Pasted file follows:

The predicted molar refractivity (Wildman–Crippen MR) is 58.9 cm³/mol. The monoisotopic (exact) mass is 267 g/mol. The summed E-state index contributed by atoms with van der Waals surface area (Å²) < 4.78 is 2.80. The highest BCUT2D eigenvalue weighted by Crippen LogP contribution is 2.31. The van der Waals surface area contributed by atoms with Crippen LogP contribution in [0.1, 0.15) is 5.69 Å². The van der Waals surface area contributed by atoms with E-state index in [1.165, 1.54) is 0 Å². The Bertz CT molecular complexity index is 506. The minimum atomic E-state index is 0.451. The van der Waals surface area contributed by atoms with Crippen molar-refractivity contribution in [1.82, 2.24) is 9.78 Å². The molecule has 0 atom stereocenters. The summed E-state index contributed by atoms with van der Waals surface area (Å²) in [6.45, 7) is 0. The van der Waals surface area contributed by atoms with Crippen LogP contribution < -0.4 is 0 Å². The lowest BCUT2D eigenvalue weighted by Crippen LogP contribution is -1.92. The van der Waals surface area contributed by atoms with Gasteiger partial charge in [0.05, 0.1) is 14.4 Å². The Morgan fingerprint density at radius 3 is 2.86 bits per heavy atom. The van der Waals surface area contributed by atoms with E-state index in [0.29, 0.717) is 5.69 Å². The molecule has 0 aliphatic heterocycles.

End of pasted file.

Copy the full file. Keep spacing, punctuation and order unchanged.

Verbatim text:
The predicted molar refractivity (Wildman–Crippen MR) is 58.9 cm³/mol. The monoisotopic (exact) mass is 267 g/mol. The summed E-state index contributed by atoms with van der Waals surface area (Å²) < 4.78 is 2.80. The highest BCUT2D eigenvalue weighted by Crippen LogP contribution is 2.31. The van der Waals surface area contributed by atoms with Crippen LogP contribution in [0.1, 0.15) is 5.69 Å². The van der Waals surface area contributed by atoms with E-state index in [1.165, 1.54) is 0 Å². The Bertz CT molecular complexity index is 506. The minimum atomic E-state index is 0.451. The van der Waals surface area contributed by atoms with Crippen molar-refractivity contribution in [1.82, 2.24) is 9.78 Å². The molecule has 0 atom stereocenters. The summed E-state index contributed by atoms with van der Waals surface area (Å²) in [6.45, 7) is 0. The van der Waals surface area contributed by atoms with Crippen LogP contribution < -0.4 is 0 Å². The lowest BCUT2D eigenvalue weighted by Crippen LogP contribution is -1.92. The van der Waals surface area contributed by atoms with Gasteiger partial charge in [0.05, 0.1) is 14.4 Å². The Morgan fingerprint density at radius 3 is 2.86 bits per heavy atom. The van der Waals surface area contributed by atoms with E-state index in [0.29, 0.717) is 5.69 Å². The molecule has 0 aliphatic heterocycles.